do you have to put the ignition switch to 'ACC' (first position) because when I try to get power from cigarette lighter socket it is only available with ignition key  turned to first position - so not connected to electrical system unless you do that. .
Title: Re: Change your battery
Post by: madasafish on December 31, 2014, 10:38:29 AM
yes
Title: Re: Change your battery
Post by: 007 on December 31, 2014, 01:24:31 PM
 :)  Hello everyone,
I thought I would take the time to register and post my gratitude for the details regarding changing the battery (thanks). The battery on our Jazz (08) was showing signs of age. When I read in the Haynes manual about the possible probs with the power steering I was concerned. Any how after googling and immediately finding this forum I took the decision to just swap the battery myself using the details here and in the Haynes manual. I have replaced numerous batteries before on vehicles, but ones much older with no electronic brains or electric power steering so I had some idea of a few of the steps involved. I am pleased to say that everything is fine... I followed the instructions... just made sure that I had everything to hand in the correct order so that the old battery was disconnected for as short a time as possible before the new one was connected up. I then ran fast idle etc and all is well no warning lights etc, just reset clock and radio stations. Probably saved us some £ as well, rather than taking to dealer. Battery cost me £44.

I would not hesitate to undertake the same again after this experience. Thanks again for your helpful forum and Happy New Year.....
Title: Re: Change your battery
Post by: Qamelian on August 04, 2020, 05:25:58 PM
I know this topic is old but I thought it relevant to reply within it.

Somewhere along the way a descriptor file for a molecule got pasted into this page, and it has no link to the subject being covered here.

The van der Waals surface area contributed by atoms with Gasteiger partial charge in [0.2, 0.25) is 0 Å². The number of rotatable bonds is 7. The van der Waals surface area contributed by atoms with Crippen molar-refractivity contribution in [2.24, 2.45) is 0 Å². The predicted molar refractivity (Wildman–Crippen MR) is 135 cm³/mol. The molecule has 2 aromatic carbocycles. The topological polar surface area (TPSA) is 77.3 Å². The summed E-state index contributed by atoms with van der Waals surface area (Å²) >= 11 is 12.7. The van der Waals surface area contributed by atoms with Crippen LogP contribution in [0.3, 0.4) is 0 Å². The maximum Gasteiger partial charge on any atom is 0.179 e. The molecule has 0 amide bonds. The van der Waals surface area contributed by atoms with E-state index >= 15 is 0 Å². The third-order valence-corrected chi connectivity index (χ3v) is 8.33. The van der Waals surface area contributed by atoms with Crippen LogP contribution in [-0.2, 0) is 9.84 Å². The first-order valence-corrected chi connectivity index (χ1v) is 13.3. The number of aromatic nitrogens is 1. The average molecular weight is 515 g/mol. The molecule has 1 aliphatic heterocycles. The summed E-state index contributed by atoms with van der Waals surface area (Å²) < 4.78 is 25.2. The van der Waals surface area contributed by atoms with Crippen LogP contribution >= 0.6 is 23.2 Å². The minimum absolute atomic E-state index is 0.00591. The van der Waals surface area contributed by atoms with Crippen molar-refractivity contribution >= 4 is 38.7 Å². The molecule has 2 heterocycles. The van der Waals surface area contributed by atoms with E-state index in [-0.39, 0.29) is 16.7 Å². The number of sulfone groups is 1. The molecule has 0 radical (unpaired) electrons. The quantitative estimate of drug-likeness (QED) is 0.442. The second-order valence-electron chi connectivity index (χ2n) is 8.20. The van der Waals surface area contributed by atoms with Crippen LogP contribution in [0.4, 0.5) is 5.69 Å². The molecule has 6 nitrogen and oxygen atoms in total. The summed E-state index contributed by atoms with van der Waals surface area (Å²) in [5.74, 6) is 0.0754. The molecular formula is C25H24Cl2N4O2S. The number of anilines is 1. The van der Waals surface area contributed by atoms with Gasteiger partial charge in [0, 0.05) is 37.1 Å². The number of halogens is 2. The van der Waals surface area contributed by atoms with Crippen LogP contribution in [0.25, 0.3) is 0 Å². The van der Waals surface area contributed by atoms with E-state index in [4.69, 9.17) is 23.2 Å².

I have recently bought a Honda Jazz 2011 and due to the battery not holding its charge (assumption) I replaced with a new one.

Just took old one out (rusty bolt took forever) and disconnected and replaced with new one. All I had to do was re-enter radio code and reset clock and presets and all is good ... so far.

I did go through the 3000rpm routine followed by a good 10 minute plus drive for the ECM. Can't say wether this was beneficial or needed but no harm to do anyway. Drove similar to before so couldn't really tell any difference. It's a new buy too so haven't really got used to the drive I guess.

Anyway, no troubles so I guess (for now) it was fine to change by myself. We'll see if anything comes up.
Title: Re: Change your battery
Post by: Jocko on August 04, 2020, 06:41:32 PM
I had the battery changed on my 2006 Mk1 and all I had to do was reset the clock (no radio code needed for the Mk1).
Never did anything else (what is the 3,000 rpm routine?) and the car ran has run fine ever since.
Title: Re: Change your battery
Post by: Jocko on August 04, 2020, 07:04:09 PM
I just had a look at my manual, and all it tells me to do after fitting a new battery (or reconnecting the battery) is to wind the driver's window down fully then wind it back up and hold the up button for a full second after it reaches the top. This routine teaches the Auto function.
I didn't do that deliberately but must have done it the first time I opened the window as the Auto works, and I was never aware of it not working.
Title: Re: Change your battery
Post by: Westy36 on August 18, 2020, 04:06:27 PM
Hi,

A good post, thank you.

I've just replaced the battery on our 2013 1.4 Jazz. After reading this post, decided to just replace and ignore the 3000 rpm malarky. Took the precautions of negative off first and back on last, and made sure I had the new battery ready. Really easy quick swap.

Just had to enter radio code and reset clock time. Everything else works exactly as it did.  :)
Title: Re: Change your battery
Post by: Jazzmeister on August 18, 2020, 10:06:58 PM